via $3.5m to fight disease in 4.7m children | The Zimbabwean 30.10.13 by Thabani Dube
At least $3.5m has been invested in a mass drug administration (MDA) project to eliminate major diseases, including bilharzia and intestinal worms among 4.7m children in Zimbabwe, says the Deputy Minister of Health and Child Care, Paul Chimedza.
“In the first MDA, conducted in 2012, more than 1.1m children in 37 districts were given the medicines, as the country only managed to get 2.5m tablets,” said Chimedza. ““But for this 2013 MDA, we have received over 11.5m tablets of Praziquantel and 5.5m tablets of Alberndazole – enough to reach over 4.7 million children in all 63 rural districts, including metropolitan provinces Harare and Bulawayo.”
He said about $2.5m was used to buy the medicines and $1m went towards training health staff and teachers, as well as for fuel and logistics.
The MDA programme is meant to combat the most prevalent neglected tropical diseases (NTDs). Other NTDs affecting Zimbabweans are leprosy, blinding trachoma, elephantiasis, sleeping sickness, plague, rabies and anthrax. Chimedza said the control of NTDs was the responsibility of every sector; hence a cross-sector response was called for.
“UNICEF procured 8.2m and 5.1m tablets of Praziquantel and Albendazole respectively while the World Health Organisation made 3.5m tablets of Praziquantel available, World Vision provided 5,500 units of Praziquantel and food for the pre-MDA meal,” he said. “Health workers, teachers and communities should strive to ensure that all eligible children receive treatment without discrimination,” he added.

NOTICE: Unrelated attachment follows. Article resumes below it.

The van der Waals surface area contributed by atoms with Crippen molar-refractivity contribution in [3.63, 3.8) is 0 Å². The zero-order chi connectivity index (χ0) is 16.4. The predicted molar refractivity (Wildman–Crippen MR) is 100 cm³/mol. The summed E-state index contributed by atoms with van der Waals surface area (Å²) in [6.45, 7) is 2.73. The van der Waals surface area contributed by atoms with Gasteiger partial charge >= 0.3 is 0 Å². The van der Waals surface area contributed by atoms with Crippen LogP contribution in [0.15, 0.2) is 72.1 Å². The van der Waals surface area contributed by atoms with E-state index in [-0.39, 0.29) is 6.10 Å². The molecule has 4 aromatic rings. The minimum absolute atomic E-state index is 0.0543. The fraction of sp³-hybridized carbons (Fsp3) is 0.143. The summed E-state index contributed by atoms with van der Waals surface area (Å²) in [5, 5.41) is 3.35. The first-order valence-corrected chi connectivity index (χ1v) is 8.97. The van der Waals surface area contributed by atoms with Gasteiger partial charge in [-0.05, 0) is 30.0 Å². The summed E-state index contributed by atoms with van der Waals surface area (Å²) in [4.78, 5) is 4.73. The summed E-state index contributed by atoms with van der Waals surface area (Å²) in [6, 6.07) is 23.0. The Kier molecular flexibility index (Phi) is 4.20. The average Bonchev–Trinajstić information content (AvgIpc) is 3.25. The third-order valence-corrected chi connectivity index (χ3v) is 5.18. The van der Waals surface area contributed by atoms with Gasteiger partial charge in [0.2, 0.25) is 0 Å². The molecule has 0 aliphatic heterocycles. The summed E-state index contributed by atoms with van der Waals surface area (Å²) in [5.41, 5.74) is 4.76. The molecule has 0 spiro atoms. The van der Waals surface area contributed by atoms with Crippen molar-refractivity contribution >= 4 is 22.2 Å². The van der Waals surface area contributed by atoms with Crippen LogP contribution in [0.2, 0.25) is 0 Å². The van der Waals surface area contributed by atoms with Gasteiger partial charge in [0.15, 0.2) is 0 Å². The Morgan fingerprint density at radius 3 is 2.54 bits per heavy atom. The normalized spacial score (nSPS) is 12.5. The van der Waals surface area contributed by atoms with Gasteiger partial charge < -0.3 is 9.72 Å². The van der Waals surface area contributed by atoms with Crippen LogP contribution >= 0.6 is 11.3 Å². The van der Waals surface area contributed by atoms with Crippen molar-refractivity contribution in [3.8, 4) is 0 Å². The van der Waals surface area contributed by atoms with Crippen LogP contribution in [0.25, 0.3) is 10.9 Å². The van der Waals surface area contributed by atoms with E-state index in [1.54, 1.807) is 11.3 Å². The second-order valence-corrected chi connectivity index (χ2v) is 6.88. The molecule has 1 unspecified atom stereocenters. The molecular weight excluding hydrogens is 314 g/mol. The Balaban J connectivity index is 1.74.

According to a 2010 national survey, 5.8 per cent of the population was affected by worms and 22.7 by bilharzia. The survey noted that the diseases were rife in 57 of the country’s 63 districts, with some recording prevalence rates as high as 62.3 per cent for bilharziasand 45.5 per cent for worms.
The mass treatment began on October 28 and runs until November 2 at the country’s 1,550 health facilities, designated schools and other community centres. Zimbabwe is set to carry out a mapping exercise for another disease, lymphatic filariasis, before the end of the year.